Despite having the second-largest economy in the United States, Texas isn't home to a single major bank.
The state's biggest bank, Comerica, has a modest $70 billion in assets, which ranks 14th among the nation's largest lenders. And Comerica, while based in Dallas, actually traces its roots to a consortium of Michigan banks that entered the Texas market in 1988.
If a bank's size is generally determined by the size of the surrounding economy, then why isn't Texas home to a host of the nation's leading financial institutions?
The answer to this question offers a striking illustration of the relationship between the diversification of banks' loan portfolios and their vulnerability to failure.
The destruction of Texas' banks
Thirty years ago, Texas was home to more banks than any other state in America. They thrived not only on the riches of the state's oil industry, but also on Texas laws banning out-of-state lenders from operating there.
As former FDIC Chairman William Seidman explained in his book Full Faith & Credit: The Great S&L Debacle and Other Washington Sagas:
Texas had been a locked-up state, with no foreign -- which to Texans meant no out-of-state -- banks allowed. Texans believed their banks were the most profitable, the best capitalized, and the best managed in the country. ... They felt they had too good a deal to share.
But these advantages came to a screeching halt in the mid-1980s.
Thanks to geopolitical developments during the 1970s -- specifically, two OPEC-initiated oil embargoes punishing the United States for its support of Israel during the 1973 Arab-Israeli War -- the price of oil soared from less than $20 a barrel at the beginning of 1973 to more than $114 per barrel by the end of the decade.
This trend reversed itself with equal ferocity in the 1980s. After the embargoes were lifted, the price of oil dropped by 79%. This threw the Texas economy into a recession and led its banks to focus on the commercial real estate market for growth.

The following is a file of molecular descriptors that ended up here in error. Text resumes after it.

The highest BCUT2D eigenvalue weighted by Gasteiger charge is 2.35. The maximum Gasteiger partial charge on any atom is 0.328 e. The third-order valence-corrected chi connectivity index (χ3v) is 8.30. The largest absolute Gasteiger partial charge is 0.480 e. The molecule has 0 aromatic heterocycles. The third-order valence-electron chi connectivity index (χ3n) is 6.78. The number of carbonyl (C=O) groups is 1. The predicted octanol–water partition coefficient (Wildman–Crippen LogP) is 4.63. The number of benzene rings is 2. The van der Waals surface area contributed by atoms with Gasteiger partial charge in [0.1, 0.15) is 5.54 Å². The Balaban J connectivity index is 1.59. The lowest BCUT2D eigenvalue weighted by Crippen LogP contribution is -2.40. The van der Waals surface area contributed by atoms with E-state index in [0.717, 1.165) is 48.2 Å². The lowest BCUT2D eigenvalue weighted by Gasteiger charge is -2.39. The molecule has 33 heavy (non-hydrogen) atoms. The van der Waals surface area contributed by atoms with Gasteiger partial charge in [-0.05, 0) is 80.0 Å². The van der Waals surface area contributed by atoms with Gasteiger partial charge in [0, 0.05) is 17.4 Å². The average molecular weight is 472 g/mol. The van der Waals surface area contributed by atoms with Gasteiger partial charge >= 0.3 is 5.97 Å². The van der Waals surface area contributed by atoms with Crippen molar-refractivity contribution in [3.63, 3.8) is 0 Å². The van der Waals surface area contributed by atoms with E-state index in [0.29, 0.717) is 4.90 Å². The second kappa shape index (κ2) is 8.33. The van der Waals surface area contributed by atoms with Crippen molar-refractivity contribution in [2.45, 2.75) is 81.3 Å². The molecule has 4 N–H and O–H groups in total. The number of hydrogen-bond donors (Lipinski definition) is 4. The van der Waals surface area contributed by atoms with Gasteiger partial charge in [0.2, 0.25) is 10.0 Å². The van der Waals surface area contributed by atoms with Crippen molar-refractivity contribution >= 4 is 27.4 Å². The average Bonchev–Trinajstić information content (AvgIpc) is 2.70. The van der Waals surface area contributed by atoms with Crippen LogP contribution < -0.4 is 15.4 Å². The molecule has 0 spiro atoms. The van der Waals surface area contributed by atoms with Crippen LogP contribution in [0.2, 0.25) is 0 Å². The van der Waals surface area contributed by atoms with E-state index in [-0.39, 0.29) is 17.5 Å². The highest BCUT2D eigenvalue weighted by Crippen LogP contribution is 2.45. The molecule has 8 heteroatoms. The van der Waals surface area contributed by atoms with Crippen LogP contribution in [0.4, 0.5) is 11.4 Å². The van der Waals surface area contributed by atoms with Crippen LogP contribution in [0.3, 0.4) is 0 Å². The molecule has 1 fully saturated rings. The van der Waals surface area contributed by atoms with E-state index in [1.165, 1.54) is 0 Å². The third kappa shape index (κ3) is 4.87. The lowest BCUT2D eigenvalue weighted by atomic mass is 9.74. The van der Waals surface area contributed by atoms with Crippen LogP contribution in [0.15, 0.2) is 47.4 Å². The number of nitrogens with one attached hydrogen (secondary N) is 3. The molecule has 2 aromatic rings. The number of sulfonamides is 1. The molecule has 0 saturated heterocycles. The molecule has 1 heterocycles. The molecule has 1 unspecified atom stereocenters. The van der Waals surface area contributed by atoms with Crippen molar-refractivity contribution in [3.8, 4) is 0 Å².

One of Texas' leading banks at the time, First City Bancorporation of Texas, serves as a case in point. Real estate accounted for only 20% of the once-venerable Houston-based institution's loan portfolio in 1982. By 1987 that figure had almost doubled to 35%.
Bolstered by tax incentives that catalyzed the flow of capital into commercial real estate, this second boom came to an abrupt end in 1986 after Congress removed the tax incentives as part of a sweeping overhaul of the U.S. tax code. This drove down real estate values and left a wide swath of Texas' bank industry on the brink of insolvency.
By the end of the 1980s, virtually every major Texas-based bank had either failed or been acquired for pennies on the dollar by out-of-state institutions such as North Carolina's NationsBank (known today as Bank of America) and Michigan's Comerica.
A lesson from Texas' bank crisis
Aside from robbing the Lone Star State of its otherwise fair share of nationally recognized banks, the downfall of Texas' major lenders in the 1980s remains a valuable lesson for bankers and bank investors about the importance of a diversified loan portfolio.
It also, as JPMorgan Chase CEO Jamie Dimon pointed out in his latest shareholder letter, offers a compelling defense for the ever-increasing size of the nation's biggest banks -- JPMorgan being foremost among them, with $2.6 trillion in assets on its balance sheet.
Far from making a bank riskier, Dimon argued, the geographic diversification achieved by large interstate lenders improves their ability to survive localized crises like the one that destroyed Texas' financial industry three decades ago:
Many large banks had no problem navigating the  financial crisis, while many smaller banks went bankrupt. Many of these smaller banks went bankrupt because they were undiversified, meaning that most of their lending took place in a specific geography. A good example was when oil collapsed in the late 1980s. Texas banks went bankrupt because of their direct exposure to oil companies and also because of their exposure to real estate whose value depended largely on the success of the oil business. Since the crisis began seven years ago, more than 500 smaller banks have gone bankrupt, and JPMorgan Chase has contributed approximately $8 billion to the Federal Deposit Insurance Corporation to help pay for the resolution of those banks.
The takeaway is that big isn't necessarily bad when it comes to banking. In fact, if you're interested in not only profiting from bank stocks but also in preserving your capital, then you would be smart to think long and hard before investing in a bank that doesn't have exposure to a variety of industries across multiple geographic markets.
John Maxfield has no position in any stocks mentioned. The Motley Fool owns shares of JPMorgan Chase. Try any of our Foolish newsletter services free for 30 days. We Fools may not all hold the same opinions, but we all believe that considering a diverse range of insights makes us better investors. The Motley Fool has a disclosure policy.